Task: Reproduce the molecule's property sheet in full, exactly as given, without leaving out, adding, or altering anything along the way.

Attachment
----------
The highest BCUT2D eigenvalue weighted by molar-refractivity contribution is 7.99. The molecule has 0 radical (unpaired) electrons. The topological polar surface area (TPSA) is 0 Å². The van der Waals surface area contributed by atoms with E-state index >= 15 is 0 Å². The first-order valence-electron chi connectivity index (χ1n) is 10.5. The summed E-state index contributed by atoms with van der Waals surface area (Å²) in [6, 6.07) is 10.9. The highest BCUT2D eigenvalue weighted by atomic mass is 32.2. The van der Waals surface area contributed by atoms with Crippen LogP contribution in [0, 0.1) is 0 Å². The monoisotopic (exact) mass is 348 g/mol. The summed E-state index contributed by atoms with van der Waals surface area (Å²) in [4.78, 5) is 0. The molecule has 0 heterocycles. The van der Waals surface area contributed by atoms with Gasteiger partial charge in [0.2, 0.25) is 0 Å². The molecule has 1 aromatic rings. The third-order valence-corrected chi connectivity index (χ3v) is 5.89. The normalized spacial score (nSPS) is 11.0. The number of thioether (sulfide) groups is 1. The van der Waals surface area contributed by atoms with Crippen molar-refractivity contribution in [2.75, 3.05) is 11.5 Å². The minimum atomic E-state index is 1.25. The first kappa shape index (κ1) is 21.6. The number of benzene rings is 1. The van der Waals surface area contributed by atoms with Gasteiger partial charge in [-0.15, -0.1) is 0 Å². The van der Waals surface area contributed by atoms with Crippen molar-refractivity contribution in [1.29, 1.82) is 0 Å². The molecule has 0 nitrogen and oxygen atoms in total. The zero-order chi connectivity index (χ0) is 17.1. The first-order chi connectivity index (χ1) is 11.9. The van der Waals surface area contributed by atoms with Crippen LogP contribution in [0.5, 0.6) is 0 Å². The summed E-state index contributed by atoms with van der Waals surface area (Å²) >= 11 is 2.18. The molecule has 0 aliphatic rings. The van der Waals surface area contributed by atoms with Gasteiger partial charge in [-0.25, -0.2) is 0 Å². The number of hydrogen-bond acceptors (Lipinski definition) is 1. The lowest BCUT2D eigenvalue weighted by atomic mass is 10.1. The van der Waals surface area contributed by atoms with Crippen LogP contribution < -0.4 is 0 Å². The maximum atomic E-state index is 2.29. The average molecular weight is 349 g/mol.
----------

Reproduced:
The highest BCUT2D eigenvalue weighted by molar-refractivity contribution is 7.99. The molecule has 0 radical (unpaired) electrons. The topological polar surface area (TPSA) is 0 Å². The van der Waals surface area contributed by atoms with E-state index >= 15 is 0 Å². The first-order valence-electron chi connectivity index (χ1n) is 10.5. The summed E-state index contributed by atoms with van der Waals surface area (Å²) in [6, 6.07) is 10.9. The highest BCUT2D eigenvalue weighted by atomic mass is 32.2. The van der Waals surface area contributed by atoms with Crippen LogP contribution in [0, 0.1) is 0 Å². The monoisotopic (exact) mass is 348 g/mol. The summed E-state index contributed by atoms with van der Waals surface area (Å²) in [4.78, 5) is 0. The molecule has 0 heterocycles. The van der Waals surface area contributed by atoms with Gasteiger partial charge in [0.2, 0.25) is 0 Å². The molecule has 1 aromatic rings. The third-order valence-corrected chi connectivity index (χ3v) is 5.89. The normalized spacial score (nSPS) is 11.0. The number of thioether (sulfide) groups is 1. The van der Waals surface area contributed by atoms with Crippen molar-refractivity contribution in [2.75, 3.05) is 11.5 Å². The minimum atomic E-state index is 1.25. The first kappa shape index (κ1) is 21.6. The number of benzene rings is 1. The van der Waals surface area contributed by atoms with Gasteiger partial charge in [-0.15, -0.1) is 0 Å². The van der Waals surface area contributed by atoms with Crippen molar-refractivity contribution in [1.29, 1.82) is 0 Å². The molecule has 0 nitrogen and oxygen atoms in total. The zero-order chi connectivity index (χ0) is 17.1. The first-order chi connectivity index (χ1) is 11.9. The van der Waals surface area contributed by atoms with Crippen LogP contribution in [0.5, 0.6) is 0 Å². The summed E-state index contributed by atoms with van der Waals surface area (Å²) >= 11 is 2.18. The molecule has 0 aliphatic rings. The van der Waals surface area contributed by atoms with Gasteiger partial charge in [-0.25, -0.2) is 0 Å². The number of hydrogen-bond acceptors (Lipinski definition) is 1. The lowest BCUT2D eigenvalue weighted by atomic mass is 10.1. The van der Waals surface area contributed by atoms with Crippen LogP contribution < -0.4 is 0 Å². The maximum atomic E-state index is 2.29. The average molecular weight is 349 g/mol.